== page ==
daily_chill: Calculation of daily chill and heat accumulation

View source: R/daily_chill.R

daily_chillR Documentation

Calculation of daily chill and heat accumulation


This function calculates daily chill (with three models) and heat accumulation for every day of an hourly temperature record (best generated with stack_hourly_temps). It includes the option to include calculation of a running mean, which smoothes accumulation curves. Especially for the Dynamic Model, this may be advisable, because it does not accumulate chill smoothly, but rather in steps.


  hourtemps = NULL,
  running_mean = 1,
  models = list(Chilling_Hours = Chilling_Hours, Utah_Chill_Units = Utah_Model,
    Chill_Portions = Dynamic_Model, GDH = GDH),
  THourly = NULL



a dataframe of stacked hourly temperatures (e.g. produced by stack_hourly_temps). This data frame must have a column for Year, a column for JDay (Julian date, or day of the year), a column for Hour and a column for Temp (hourly temperature).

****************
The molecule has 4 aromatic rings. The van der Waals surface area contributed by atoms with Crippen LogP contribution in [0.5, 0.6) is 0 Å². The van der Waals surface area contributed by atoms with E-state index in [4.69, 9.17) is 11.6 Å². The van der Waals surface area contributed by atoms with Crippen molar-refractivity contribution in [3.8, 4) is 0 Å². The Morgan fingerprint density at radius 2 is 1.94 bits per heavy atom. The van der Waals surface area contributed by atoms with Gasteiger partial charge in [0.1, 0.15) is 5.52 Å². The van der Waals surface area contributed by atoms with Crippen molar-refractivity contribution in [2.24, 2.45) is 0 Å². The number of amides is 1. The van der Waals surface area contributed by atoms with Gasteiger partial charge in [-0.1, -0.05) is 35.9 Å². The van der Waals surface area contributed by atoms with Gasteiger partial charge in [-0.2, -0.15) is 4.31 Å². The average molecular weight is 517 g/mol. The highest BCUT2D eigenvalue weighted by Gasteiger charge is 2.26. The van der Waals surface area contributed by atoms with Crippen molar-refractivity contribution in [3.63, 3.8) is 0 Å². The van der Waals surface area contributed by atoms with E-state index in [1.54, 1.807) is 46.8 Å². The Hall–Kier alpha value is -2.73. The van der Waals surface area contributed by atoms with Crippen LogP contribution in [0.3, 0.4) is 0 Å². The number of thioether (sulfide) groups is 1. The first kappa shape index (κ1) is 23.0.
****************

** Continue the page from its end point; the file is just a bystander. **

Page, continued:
what running mean should be applied to smooth the chill and heat accumulation curves? This should be an odd integer. Use 1 (default) for no smoothing.


named list of models that should be applied to the hourly temperature data. These should be functions that take as input a vector of hourly temperatures. This defaults to the set of models provided by the chilling function.


hourtemps was called THourly in an earlier version of this package. So in order to allow function calls written before the 0.57 update to still work, this is included here.


Temperature metrics are calculated according to the specified models. They are computed based on hourly temperature records and then summed to produce daily chill accumulation rates.


a daily chill object consisting of the following elements


a character string "daily_chill" indicating that this is a daily_chill object


data frame consisting of the columns YYMMDD, Year, Month, Day and Tmean, plus one column for each model that is evaluated. The latter columns have the name given to the model in the models list and they contain daily total accumulations of the computed metrics.